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PEG-Immobilized Keratin for Protein Drug Sequestration and pH-Mediated Delivery

Journal of Drug Delivery

2015 Protein drugs like growth factors are promising therapeutics for damaged-tissue repair. Their local delivery often requires biomaterial carriers for achieving the therapeutic dose range while extending efficacy. In this study, polyethylene glycol (PEG) and keratin were crosslinked and used as sponge-like scaffolds (KTN-PEG) to absorb test ...

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A Parallel-Plate Flow Chamber for Mechanical Characterization of Endothelial Cells Exposed to Laminar Shear Stress.

Cellular and Molecular Bioengineering

2015 Shear stresses induced by laminar fluid flow are essential to properly recapitulate the physiological microenvironment experienced by endothelial cells (ECs). ECs respond to these stresses via mechanotransduction by modulating their phenotype and biomechanical characteristics, which can be characterized by atomic force microscopy (AFM). Parallel...

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Platelet-Derived SDF-1 Primes the Pulmonary Capillary Vascular Niche to Drive Lung Alveolar Regeneration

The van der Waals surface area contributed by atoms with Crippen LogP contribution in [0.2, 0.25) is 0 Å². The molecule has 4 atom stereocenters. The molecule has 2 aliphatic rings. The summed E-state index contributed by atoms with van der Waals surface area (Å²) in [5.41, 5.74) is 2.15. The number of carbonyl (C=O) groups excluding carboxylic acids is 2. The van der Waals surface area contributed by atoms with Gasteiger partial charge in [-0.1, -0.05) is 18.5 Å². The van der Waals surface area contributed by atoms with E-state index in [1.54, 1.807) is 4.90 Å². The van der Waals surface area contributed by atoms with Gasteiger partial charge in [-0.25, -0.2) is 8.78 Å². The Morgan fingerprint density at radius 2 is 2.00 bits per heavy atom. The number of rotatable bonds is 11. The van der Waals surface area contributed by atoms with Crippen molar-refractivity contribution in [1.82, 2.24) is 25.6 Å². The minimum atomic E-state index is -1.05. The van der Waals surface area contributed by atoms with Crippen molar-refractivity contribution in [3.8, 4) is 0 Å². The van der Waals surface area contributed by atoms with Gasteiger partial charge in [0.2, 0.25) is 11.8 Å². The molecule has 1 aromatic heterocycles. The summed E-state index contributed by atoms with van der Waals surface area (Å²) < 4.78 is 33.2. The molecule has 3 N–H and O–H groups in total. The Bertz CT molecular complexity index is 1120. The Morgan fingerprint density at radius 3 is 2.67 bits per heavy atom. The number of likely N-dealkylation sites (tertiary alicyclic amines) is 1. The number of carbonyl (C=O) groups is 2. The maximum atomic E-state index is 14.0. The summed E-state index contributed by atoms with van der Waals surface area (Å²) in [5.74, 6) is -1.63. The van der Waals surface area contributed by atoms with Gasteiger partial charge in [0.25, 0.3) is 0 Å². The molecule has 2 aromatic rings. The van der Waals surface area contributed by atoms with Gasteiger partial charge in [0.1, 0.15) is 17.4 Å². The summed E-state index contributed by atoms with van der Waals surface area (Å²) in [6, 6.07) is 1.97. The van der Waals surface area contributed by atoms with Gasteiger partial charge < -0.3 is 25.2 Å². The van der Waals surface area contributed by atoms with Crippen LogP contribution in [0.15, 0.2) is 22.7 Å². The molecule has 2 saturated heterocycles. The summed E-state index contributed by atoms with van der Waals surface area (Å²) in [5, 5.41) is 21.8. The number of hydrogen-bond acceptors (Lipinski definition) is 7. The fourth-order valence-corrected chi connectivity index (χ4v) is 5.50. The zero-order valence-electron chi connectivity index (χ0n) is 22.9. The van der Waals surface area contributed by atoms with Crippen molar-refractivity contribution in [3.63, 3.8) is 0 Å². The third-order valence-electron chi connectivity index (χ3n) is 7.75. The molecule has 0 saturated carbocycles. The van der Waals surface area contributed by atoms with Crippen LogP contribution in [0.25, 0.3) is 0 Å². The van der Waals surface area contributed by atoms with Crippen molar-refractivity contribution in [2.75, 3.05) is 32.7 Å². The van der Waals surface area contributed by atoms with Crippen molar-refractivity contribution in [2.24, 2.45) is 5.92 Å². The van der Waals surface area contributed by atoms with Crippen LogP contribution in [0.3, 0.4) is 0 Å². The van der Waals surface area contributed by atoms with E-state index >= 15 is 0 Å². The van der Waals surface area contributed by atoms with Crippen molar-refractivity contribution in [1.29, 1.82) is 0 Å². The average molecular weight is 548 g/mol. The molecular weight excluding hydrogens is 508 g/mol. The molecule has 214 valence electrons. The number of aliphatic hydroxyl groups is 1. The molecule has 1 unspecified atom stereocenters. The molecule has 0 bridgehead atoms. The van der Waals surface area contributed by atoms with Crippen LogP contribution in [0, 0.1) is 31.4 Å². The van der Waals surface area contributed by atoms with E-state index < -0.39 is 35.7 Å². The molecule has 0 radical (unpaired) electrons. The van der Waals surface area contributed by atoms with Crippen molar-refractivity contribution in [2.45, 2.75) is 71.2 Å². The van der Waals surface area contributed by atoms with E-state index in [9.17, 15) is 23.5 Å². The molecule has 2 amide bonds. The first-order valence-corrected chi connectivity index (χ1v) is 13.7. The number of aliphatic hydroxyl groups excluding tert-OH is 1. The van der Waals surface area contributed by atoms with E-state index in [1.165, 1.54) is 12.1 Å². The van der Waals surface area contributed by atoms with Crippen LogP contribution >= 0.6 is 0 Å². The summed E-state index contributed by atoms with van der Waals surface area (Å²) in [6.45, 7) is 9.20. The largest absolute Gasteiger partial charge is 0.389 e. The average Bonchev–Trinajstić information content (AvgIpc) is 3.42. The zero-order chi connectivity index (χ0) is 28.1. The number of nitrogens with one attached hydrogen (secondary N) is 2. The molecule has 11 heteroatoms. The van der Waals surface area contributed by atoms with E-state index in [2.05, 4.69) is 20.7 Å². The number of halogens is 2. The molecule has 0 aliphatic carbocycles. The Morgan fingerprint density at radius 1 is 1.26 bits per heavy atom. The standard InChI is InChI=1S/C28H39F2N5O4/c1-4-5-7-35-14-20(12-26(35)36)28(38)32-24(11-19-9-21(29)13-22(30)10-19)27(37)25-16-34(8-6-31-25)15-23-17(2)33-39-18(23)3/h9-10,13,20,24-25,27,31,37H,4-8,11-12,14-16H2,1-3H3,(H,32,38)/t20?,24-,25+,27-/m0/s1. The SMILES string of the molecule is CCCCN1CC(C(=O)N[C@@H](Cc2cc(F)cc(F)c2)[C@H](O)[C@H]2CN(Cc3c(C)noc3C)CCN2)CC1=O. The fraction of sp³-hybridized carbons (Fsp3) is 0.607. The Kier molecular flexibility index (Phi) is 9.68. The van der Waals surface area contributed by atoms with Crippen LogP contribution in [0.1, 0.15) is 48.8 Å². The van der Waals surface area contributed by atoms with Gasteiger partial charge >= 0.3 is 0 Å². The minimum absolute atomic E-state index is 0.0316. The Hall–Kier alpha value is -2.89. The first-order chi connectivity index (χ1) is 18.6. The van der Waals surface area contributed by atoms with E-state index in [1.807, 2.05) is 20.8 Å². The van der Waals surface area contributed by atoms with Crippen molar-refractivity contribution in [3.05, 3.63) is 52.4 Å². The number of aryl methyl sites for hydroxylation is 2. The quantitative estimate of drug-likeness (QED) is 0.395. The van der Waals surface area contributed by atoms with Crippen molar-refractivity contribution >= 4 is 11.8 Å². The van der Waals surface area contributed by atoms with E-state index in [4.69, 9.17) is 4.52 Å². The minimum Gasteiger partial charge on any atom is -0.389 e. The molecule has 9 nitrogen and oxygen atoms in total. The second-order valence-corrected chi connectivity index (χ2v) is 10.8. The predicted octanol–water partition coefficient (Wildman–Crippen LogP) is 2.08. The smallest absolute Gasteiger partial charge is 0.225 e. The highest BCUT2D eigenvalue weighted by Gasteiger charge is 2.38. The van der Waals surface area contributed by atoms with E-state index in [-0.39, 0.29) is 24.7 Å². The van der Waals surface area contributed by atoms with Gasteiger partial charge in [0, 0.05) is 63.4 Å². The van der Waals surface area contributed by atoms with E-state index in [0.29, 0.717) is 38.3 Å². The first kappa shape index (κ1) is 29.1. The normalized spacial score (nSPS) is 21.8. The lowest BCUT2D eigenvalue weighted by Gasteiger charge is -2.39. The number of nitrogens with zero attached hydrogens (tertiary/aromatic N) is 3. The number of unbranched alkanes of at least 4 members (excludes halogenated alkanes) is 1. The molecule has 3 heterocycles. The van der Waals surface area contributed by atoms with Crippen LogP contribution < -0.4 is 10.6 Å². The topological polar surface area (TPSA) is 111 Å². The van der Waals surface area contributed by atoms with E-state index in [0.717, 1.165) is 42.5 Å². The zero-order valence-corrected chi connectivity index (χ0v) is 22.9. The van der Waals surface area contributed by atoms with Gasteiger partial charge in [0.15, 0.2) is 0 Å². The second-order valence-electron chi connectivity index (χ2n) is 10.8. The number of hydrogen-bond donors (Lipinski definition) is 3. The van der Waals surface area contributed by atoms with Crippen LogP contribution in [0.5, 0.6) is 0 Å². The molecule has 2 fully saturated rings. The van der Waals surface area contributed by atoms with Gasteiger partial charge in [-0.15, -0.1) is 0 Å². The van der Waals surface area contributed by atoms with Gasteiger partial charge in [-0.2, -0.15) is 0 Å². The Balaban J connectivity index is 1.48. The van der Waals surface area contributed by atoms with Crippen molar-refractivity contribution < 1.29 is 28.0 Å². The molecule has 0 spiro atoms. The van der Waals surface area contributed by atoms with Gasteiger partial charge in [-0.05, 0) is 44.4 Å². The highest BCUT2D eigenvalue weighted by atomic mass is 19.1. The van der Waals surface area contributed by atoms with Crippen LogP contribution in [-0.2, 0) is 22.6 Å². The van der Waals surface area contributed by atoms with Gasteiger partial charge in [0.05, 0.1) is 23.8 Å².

Nature Cell Biology

2015 The lung alveoli regenerate after surgical removal of the left lobe by pneumonectomy (PNX). How this alveolar regrowth/regeneration is initiated remains unknown. We found that platelets trigger lung regeneration by supplying stromal-cell-derived factor-1 (SDF-1, also known as CXCL12). After PNX, activated platelets stimulate SDF-1 receptors ...

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Divergent Angiocrine Signals from Vascular Niche Balance Liver Regeneration and Fibrosis

Nature

2014 Chemical or traumatic damage to the liver is frequently associated with aberrant healing (fibrosis) that overrides liver regeneration. The mechanism by which hepatic niche cells differentially modulate regeneration and fibrosis during liver repair remains to be defined. Hepatic vascular niche predominantly represented by liver sinusoidal endothelial ...